Institutions play an essential role in harnessing contributions to the public good. But what is the relationship between institutional design and social behavior? At a time in the UK when many hope volunteers will supplement state funded activity, this question has never been more essential.
“Giving Time in Hard Times” brings together social researchers from across the UK around a shared goal: understanding why people volunteer and then applying this knowledge to encourage greater civic participation. Institutions play an essential role in harnessing contributions to the public good. But what is the relationship between institutional design and social behavior? At a time in the UK when many hope volunteers will supplement state funded activity, this question has never been more essential.
Partnering with 12 universities and a variety of community organizations, “Giving Time” researchers have put together three field studies exploring how the sharing of “social information”–what people have done, are doing, or plan to do–encourages others to also offer their time unpaid. In the laboratory context, a great deal of research has been done on this social dilemma. However, field studies present the opportunity to generate real world results, actionable information about tactics that do and do not work that could influence policy makers and help public authorities and voluntary sector organizations maximize volunteer participation.
The “Endorsement Project” explores the effectiveness of email endorsements, specifically whether students are more likely to respond to a politician’s, a peer’s, or a celebrity’s call to action. “Giving Time” researchers composed three emails, each containing an endorsement by one of these three types of advocates. The student bodies of five universities, totaling more than 100,000 students, were then divided into three groups, each of which was sent one of the three endorsements. Seven weeks later, researchers analyzed the response based upon two measures: click-through rates, and impact on training attendance and actual volunteering.
The “Social Information/Feedback Project” explores the effects of personalized feedback on students already committed to volunteering. Over a four week period, a specially created website allowed students from across 12 UK universities to log their volunteer hours and activity. The students were then divided into four groups and given feedback according to their contribution in comparison to the median of the top 10%, the median of the top 20%, the overall group median, or were given no comparison at all (the “control group”). Researchers then tracked the impact of the feedback on these students’ volunteer commitments over a second four week period.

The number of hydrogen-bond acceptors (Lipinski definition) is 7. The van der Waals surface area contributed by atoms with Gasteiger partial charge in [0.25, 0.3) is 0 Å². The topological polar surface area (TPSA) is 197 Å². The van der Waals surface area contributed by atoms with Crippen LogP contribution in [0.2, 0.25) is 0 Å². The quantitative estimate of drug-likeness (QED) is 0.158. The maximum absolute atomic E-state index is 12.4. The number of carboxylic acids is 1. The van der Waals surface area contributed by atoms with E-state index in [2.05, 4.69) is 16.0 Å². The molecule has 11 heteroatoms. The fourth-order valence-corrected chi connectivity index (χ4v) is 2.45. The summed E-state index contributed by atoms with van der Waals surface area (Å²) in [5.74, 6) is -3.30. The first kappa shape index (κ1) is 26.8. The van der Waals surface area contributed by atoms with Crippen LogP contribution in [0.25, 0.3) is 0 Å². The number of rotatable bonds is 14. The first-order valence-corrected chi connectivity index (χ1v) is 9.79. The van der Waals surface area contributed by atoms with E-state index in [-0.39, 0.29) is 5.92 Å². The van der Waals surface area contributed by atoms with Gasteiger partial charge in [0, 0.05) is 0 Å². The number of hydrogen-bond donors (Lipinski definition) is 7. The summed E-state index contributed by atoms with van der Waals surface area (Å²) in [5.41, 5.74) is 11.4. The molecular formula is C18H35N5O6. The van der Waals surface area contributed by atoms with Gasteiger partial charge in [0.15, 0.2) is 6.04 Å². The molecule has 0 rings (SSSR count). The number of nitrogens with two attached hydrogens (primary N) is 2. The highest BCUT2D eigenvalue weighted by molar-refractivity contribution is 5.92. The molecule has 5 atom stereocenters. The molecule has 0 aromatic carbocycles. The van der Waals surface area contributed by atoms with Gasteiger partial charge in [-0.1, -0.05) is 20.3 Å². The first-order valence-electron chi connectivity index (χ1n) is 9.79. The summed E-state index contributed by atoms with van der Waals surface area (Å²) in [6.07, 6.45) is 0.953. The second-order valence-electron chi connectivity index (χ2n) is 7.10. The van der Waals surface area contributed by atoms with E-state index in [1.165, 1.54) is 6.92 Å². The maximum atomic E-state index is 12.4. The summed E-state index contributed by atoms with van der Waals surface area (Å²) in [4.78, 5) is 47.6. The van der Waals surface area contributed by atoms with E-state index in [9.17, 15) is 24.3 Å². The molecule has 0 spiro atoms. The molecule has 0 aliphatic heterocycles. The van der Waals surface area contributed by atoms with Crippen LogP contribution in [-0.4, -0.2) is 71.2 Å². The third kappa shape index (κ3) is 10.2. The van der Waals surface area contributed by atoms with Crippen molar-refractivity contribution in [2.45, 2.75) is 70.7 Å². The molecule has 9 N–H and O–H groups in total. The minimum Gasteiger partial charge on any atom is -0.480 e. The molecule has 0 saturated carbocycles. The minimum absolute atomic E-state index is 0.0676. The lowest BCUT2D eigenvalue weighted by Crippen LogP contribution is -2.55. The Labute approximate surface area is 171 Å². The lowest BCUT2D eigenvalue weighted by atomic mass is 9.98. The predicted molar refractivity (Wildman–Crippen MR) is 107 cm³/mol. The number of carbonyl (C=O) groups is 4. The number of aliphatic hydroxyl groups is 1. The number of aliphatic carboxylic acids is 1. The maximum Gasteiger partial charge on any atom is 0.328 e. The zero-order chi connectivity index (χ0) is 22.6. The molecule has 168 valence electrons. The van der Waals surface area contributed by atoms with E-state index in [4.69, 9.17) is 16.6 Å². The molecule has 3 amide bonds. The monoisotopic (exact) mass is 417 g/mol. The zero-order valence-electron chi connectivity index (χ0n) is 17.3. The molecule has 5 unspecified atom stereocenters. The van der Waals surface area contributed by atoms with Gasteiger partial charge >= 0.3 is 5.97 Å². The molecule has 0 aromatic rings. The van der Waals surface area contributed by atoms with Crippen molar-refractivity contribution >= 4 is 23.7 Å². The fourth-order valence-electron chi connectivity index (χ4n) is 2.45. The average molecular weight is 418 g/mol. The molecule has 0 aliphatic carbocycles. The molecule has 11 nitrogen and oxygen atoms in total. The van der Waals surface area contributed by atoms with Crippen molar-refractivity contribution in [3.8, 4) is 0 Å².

Run in partnership with the County Associations of Local Councils, The “Political Recruitment Project” explores recruitment methods for parish and town councillor candidates. Parish and town councils represent the lowest tier of electoral democracy in England. They are often perceived as unrepresentative demographically and governed by self-recruiting elites who do not face competitive elections. “Giving Time” researchers contacted 978 parish clerks across five UK counties and divided them into two groups: those who’d receive information and training and those who would not. The aim is to determine whether providing information about the benefits of holding competitive elections actually leads to council meeting discussions, the recruitment of additional candidates, and ultimately, the improvement of local representative democracy.
Field Study Analysis:
The “Endorsement Project” has yielded some surprising results. While the emails did not have a discernable impact on registration or actual participation, the overall click-through rate by students was just over 9.4%, an impressive number in comparison to similar endorsement emails sent by non-profits. A clear ask using a virtually costless email can stimulate interest in volunteering. The nature of the endorser, however, did not have a significant impact on click-through rate, except the emails sent by peers, which led to a 0.7% decrease from the overall click-through rate. Researchers assumed going in that a peer network would provide behavioral cues and thus stimulate a sense of civic duty. This proved not to be the case. The endorsement by politicians, in fact, had the most positive impact, leading to greater student attendance at volunteer training.
Results of the “Social Information/Feedback Project” suggest that students receiving feedback about the volunteer activities of their peers does encourage a greater time commitment. While across all four groups there was a decline in volunteer participation during the second four week period of the study–likely resulting from volunteer fatigue–the students who were compared to the top 10% of the median reduced their hours less than the control group. The same could not be said for the other two groups. Those compared to the median or the top 20% of the median reduced their hours at roughly the same rate as the control group. This suggests that the nature of social information provided is critical to motivating volunteer participation.
The “Political Recruitment Project” is still ongoing. The first round of outcome measure was collected during the first part of 2015 and the final measures will be collected following the June 2015 elections.
“Giving Time in Hard Times” is ongoing, with researchers honing their studies to identify best practices when encouraging volunteer activity. Follow their findings at www.giving-time.org.